Afro-American Folksongs - online book

A Study In Racial And National Music, With Sample Sheet Music & Lyrics.

Home Main Menu Singing & Playing Order & Order Info Support Search Coupon Codes

Share page  Visit Us On FB

Previous Contents Next
pentatonic tune from the Ba-Ronga country, and Cole­ridge-Taylor says of it that its subject "is certainly not unworthy of any composer—from Beethoven downward. It is at once simple, strong and noble, and probably stands higher than any other example of purely 'savage' music in these respects." Except that it lent itself so admirably to artistic treatment, I cannot see why this melody should have been singled out by Mr. Coleridge-Taylor for such extraordinary praise; many of the American slave songs are equally simple, strong and noble and more beautiful. Yet it is a specially welcome example because it comes from Africa.
The temptation is strong to look upon the pentatonic Scale as the oldest, as it certainly is the most widespread and the most serviceable, of intervallic systems. It is the scale in which melody may be said to be naturally innate. Play it at random on the black keys of the pianoforte, and so you keep symmetry of period and rhythm in mind you cannot help producing an agreeable melody; and it will be pentatonic. (See "Nobody Knows de Trouble Fve Seen," page 75.)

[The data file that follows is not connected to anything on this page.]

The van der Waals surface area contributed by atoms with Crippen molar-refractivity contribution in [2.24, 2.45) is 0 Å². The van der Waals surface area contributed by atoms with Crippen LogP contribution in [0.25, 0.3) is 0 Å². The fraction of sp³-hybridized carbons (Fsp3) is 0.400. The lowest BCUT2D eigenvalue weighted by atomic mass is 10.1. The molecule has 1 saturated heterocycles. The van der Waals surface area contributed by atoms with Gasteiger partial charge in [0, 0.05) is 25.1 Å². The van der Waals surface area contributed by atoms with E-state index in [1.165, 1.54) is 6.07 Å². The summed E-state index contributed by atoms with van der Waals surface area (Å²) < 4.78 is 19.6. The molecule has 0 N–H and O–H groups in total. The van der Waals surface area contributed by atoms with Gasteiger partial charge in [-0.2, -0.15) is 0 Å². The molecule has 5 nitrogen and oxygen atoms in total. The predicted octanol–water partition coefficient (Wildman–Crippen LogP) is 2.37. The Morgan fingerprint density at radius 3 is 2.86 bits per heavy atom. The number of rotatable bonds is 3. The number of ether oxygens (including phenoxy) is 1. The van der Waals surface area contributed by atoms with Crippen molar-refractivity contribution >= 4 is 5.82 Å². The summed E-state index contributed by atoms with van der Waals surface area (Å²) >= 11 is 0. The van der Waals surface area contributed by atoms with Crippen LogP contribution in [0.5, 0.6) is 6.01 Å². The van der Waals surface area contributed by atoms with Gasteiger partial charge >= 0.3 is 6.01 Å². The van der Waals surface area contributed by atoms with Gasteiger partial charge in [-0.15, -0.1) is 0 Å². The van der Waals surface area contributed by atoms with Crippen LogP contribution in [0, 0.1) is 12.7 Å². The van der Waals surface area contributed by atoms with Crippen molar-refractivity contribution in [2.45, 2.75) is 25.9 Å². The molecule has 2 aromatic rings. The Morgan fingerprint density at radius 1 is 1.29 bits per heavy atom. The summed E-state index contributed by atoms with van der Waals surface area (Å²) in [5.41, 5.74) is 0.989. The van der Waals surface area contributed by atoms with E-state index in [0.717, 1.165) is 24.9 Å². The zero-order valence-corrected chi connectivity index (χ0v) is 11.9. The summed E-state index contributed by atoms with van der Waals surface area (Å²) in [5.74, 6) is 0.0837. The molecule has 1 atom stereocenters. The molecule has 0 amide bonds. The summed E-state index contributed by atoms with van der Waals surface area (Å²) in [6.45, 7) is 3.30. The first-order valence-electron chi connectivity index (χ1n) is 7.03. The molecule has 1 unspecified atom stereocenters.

The history of the pentatonic scale has baffled investi­gators, for it is older than history. China has a musical instrument called hiuen, the invention of which is said (fantastically, no doubt) to date back to B. C. 2800. It emits only the five tones of the pentatonic scale. Instru­ments with the same limitations and qualities have been found among the remains of the lost civilizations of Mexico and Peru, and are still in existence in Nubia and Abyssinia. I have mentioned a Zulu zanze which is in my possession— a little instrument so stoutly built that it is likely to survive centuries. It has pentatonic tuning down to two middle tongues, which emit strangely aberrant tones. The key is D-flat. The tongues on one side emit the descending order, D-flat, E-flat and B-flat; on the other, B-flat, F, D-flat and A-flat. The instrument is played by plucking and snap­ping the metal tongues with the thumbs; any two plucked by a thumb simultaneously produce an agreeable con­cord. Between the right and left rows of tongues lie
[ 74 ]
Previous Contents Next

E-Book - An Annotated Compendium of Old Time American Songs by James Alverson III